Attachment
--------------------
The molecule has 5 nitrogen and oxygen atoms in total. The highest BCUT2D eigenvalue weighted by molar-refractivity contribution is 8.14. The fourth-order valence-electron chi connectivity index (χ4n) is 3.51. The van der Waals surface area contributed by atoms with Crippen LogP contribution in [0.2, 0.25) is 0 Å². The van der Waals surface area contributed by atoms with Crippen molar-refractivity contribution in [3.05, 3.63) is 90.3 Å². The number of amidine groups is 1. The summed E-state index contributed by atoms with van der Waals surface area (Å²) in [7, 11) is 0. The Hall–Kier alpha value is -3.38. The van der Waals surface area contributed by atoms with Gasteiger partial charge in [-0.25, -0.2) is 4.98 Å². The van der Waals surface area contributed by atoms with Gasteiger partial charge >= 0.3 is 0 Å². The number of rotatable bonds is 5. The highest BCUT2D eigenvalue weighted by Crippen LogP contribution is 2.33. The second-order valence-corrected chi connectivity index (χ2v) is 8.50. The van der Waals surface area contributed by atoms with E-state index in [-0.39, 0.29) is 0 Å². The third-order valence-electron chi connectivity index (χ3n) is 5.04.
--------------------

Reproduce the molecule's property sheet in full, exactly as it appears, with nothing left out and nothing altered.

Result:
The molecule has 5 nitrogen and oxygen atoms in total. The highest BCUT2D eigenvalue weighted by molar-refractivity contribution is 8.14. The fourth-order valence-electron chi connectivity index (χ4n) is 3.51. The van der Waals surface area contributed by atoms with Crippen LogP contribution in [0.2, 0.25) is 0 Å². The van der Waals surface area contributed by atoms with Crippen molar-refractivity contribution in [3.05, 3.63) is 90.3 Å². The number of amidine groups is 1. The summed E-state index contributed by atoms with van der Waals surface area (Å²) in [7, 11) is 0. The Hall–Kier alpha value is -3.38. The van der Waals surface area contributed by atoms with Gasteiger partial charge in [-0.25, -0.2) is 4.98 Å². The van der Waals surface area contributed by atoms with Gasteiger partial charge >= 0.3 is 0 Å². The number of rotatable bonds is 5. The highest BCUT2D eigenvalue weighted by Crippen LogP contribution is 2.33. The second-order valence-corrected chi connectivity index (χ2v) is 8.50. The van der Waals surface area contributed by atoms with E-state index in [-0.39, 0.29) is 0 Å². The third-order valence-electron chi connectivity index (χ3n) is 5.04.